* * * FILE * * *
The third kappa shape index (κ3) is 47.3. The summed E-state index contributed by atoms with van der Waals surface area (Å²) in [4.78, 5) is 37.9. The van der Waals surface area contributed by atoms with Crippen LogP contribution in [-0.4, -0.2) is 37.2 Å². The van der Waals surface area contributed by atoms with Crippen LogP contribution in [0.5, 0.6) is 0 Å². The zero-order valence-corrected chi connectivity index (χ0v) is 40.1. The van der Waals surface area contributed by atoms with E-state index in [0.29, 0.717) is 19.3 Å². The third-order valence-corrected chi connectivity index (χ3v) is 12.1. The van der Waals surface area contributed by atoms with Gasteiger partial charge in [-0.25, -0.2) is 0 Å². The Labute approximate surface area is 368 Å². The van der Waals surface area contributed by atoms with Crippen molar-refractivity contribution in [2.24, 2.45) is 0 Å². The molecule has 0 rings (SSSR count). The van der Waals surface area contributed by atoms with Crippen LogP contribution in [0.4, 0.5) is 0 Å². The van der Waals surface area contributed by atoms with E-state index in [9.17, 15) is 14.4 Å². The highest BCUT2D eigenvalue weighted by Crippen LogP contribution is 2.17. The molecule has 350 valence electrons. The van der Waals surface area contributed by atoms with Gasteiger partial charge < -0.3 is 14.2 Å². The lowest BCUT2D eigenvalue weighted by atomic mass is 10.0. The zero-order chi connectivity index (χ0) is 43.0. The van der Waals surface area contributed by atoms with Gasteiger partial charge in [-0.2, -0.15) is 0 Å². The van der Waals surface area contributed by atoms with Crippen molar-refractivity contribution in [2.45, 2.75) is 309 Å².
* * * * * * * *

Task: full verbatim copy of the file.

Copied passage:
The third kappa shape index (κ3) is 47.3. The summed E-state index contributed by atoms with van der Waals surface area (Å²) in [4.78, 5) is 37.9. The van der Waals surface area contributed by atoms with Crippen LogP contribution in [-0.4, -0.2) is 37.2 Å². The van der Waals surface area contributed by atoms with Crippen LogP contribution in [0.5, 0.6) is 0 Å². The zero-order valence-corrected chi connectivity index (χ0v) is 40.1. The van der Waals surface area contributed by atoms with E-state index in [0.29, 0.717) is 19.3 Å². The third-order valence-corrected chi connectivity index (χ3v) is 12.1. The van der Waals surface area contributed by atoms with Gasteiger partial charge in [-0.25, -0.2) is 0 Å². The Labute approximate surface area is 368 Å². The van der Waals surface area contributed by atoms with Crippen molar-refractivity contribution in [2.24, 2.45) is 0 Å². The molecule has 0 rings (SSSR count). The van der Waals surface area contributed by atoms with Crippen LogP contribution in [0.4, 0.5) is 0 Å². The van der Waals surface area contributed by atoms with E-state index in [9.17, 15) is 14.4 Å². The highest BCUT2D eigenvalue weighted by Crippen LogP contribution is 2.17. The molecule has 350 valence electrons. The van der Waals surface area contributed by atoms with Gasteiger partial charge < -0.3 is 14.2 Å². The lowest BCUT2D eigenvalue weighted by atomic mass is 10.0. The zero-order chi connectivity index (χ0) is 43.0. The van der Waals surface area contributed by atoms with Gasteiger partial charge in [-0.2, -0.15) is 0 Å². The van der Waals surface area contributed by atoms with Crippen molar-refractivity contribution in [2.45, 2.75) is 309 Å².